Of the total area, 1600 ha is under community forest. In the 1990s, the Toufema Village Council (TVC) had orally pronounced a ban on hunting and felling in this forest reserve located on a hillside above the village. However, this ban was not very effective. In 2001 the TVC therefore passed a formal resolution re-affirming the ban, and stopping all kinds of resource uses (including firewood collection, grazing, wild food gathering, and hunting) inside the reserve.
This resolution came simultaneous to, and apparently motivated by, the declaration of this village as a ‘tourist village’, with investment from the state government into developing tourism cottages, a museum and other facilities for visitors. The village donated part of the land being used for shifting cultivation to be used for the development of a tourist complex in the village. The tourist complex has been designed based on the local architecture and construction style. Each hut for the tourists has been constructed by one khel (hamlet) in the village, based on their traditional style of construction.
In recognition of their efforts towards conservation of forests and wildlife, the state government has since 2003 also extended some financial assistance (through the Forest Department) for bamboo/ wood fencing, patrolling, construction of a tourist reception centre, and other related works.
The motivations for declaring the reserve appear to be multiple. Foremost was an increasing concern over the rapid decline of wildlife and forest cover, as rampant hunting and tree-felling had taken their toll. Elders of the village were concerned that the younger generation would never know what it was to live with wildlife. The village intends this area to be a breeding centre from where animals can increase and spread outside too. Another motive was protection of water sources, as villagers had heard from ‘learned people’ that these would dry up if forests disappeared.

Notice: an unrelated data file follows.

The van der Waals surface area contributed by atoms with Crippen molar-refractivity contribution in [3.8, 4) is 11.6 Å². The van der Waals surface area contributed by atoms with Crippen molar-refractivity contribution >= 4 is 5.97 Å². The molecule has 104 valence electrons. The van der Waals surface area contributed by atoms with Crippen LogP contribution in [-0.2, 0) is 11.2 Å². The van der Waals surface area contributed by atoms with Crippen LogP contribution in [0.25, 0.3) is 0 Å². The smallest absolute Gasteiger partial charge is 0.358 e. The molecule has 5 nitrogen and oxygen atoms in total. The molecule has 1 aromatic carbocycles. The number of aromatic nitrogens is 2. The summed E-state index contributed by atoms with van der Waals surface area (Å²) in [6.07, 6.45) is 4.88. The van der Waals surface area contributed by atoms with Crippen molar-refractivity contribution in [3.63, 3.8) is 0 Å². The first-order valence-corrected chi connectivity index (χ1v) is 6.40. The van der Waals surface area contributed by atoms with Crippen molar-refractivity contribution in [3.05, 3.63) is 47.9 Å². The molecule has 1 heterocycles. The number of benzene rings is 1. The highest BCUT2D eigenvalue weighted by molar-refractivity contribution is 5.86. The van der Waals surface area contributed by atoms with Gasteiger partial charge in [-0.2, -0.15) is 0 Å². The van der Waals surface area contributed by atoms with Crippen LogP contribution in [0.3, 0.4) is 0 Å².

The land in the reserve is mostly community-owned, but there are also small patches of land owned by individual families, which have been donated by them to the village. Initially, they were allowed to continue using the area for some cultivation if they wanted, but over time they have been encouraged to give this up for forest regeneration and conservation. In return, they have been promised a share of benefits that may be generated from the conservation initiative, such as from ecotourism. It is not clear if they will get an extra share to compensate for their loss.
Since the forest is shared between Toufema and its offshoot settlement Botsa, a joint Forest Survey Committee has been constituted for monitoring observance of rules, looking after the forest and catching violators. Patrolling is done frequently in the non-rainy seasons.
Fines for violations range from Rs 1000 to Rs 5000, depending on the nature of violation. Since 2001, two cases have been dealt with. One (in 2002) involved the trapping of a squirrel and a wild cat, in which two persons were fined Rs 2000 each. The other (in 2005) was for cutting two trees, in which the violator was fined Rs 5000 and the timber was confiscated. The violators were all from Toufema itself; so far no violation by outsiders has been recorded. Village rules require that if offenders do not pay the fine, no benefits from the village would be extended to them, and, if they persist in committing offences, they would be chased away from the village.